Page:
W. G. Barlow was a Royal Flying Corps pilot during the First World War, a racing driver in the 1920s, and a fascist before and after the Second World War. He was detained by the British government under Defence Regulation 18B during the Second World War.
First World WarEdit
W. G. Barlow served in the Royal Flying Corps as a pilot during the First World War.
In the early 1920s, Barlow was a regular competitor at the Brooklands motor racing circuit. In 1920 he drove an ex-Tuck Humber in the August bank holiday event. In August 1922 he was pictured in a Bentley. In 1923, he competed in a Halford Special at least three times. He also raced an Aston Martin.
Barlow joined Oswald Mosley's British Union of Fascists (BUF) sometime before the Second World War. During the war, he was one of those detained by the British government under the newly introduced Defence Regulation 18B.
After the end of the war, Barlow was a worshipper and the financial backer of the religious community known as Kingdom House, at River, West Sussex, where they worshiped Adolf Hitler as Christ returned. According to information given to Brian Simpson by Robert Row, the worshipers also included James Larratt Battersby, Captain Thomas Baker MC, and A.J. Schneider.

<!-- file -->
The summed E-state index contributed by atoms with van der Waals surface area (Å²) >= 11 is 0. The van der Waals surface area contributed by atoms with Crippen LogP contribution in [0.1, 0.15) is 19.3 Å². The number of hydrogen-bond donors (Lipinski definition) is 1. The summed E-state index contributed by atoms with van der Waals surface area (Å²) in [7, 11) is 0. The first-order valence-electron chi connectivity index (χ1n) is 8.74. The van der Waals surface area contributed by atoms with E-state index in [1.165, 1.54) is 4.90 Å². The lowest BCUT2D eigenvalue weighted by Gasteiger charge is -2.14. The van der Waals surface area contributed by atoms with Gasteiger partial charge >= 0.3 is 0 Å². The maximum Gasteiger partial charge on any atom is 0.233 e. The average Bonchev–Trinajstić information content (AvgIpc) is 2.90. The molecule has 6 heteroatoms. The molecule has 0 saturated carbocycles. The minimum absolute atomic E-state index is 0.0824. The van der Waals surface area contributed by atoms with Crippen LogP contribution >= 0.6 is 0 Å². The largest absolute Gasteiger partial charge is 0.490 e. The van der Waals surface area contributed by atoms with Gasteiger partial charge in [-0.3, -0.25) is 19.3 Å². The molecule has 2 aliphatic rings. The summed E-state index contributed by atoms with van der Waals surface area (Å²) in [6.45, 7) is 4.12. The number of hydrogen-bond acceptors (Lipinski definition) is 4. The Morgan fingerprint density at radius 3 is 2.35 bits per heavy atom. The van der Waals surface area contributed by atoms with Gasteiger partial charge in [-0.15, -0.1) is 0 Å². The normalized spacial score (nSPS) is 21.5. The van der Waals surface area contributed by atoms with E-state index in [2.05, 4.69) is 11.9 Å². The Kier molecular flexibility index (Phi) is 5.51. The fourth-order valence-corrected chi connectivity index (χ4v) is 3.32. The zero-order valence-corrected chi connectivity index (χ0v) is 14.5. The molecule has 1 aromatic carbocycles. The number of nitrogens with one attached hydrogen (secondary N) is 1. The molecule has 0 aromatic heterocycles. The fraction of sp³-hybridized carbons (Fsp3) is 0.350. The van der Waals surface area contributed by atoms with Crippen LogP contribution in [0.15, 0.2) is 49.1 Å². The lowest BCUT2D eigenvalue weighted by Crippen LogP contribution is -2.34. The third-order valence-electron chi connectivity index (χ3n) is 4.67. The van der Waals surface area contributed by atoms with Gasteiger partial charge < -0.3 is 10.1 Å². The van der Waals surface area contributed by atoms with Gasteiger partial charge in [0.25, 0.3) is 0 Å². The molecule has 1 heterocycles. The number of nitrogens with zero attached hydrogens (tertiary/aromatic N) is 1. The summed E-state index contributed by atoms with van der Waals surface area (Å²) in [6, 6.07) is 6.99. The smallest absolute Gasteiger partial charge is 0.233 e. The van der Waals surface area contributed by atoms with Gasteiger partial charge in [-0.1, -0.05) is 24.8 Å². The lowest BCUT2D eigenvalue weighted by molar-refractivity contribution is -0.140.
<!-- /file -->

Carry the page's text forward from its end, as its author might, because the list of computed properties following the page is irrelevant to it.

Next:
- ^ Hamm, Jeffrey (2012). Mosley's Blackshirts: The inside story of the British Union of Fascists 1932-1940. London: Black House Publishing. p. 90. ISBN 978-1-908476-40-1.
- ^ Demaus, A.B. (2013). The vintage years of motoring 1920s & 1930s. Stroud: Amberley Publishing. p. 82. ISBN 978-1-4456-2601-7.
- ^ Warburton, John & Jeffrey Wallder. (2008) The Defence Regulation 18B British Union Detainees List. Revised edition. Friends of Oswald Mosley. p. 7.
- ^ Simpson, A.W. Brian (1992). In the highest degree odious: Detention without trial in wartime Britain. Oxford: Clarendon Press. pp. 250–251. ISBN 0198257759.
- "Humber mystery solved" by Bill Boddy in Motor Sport, April 2001, pp. 114–115.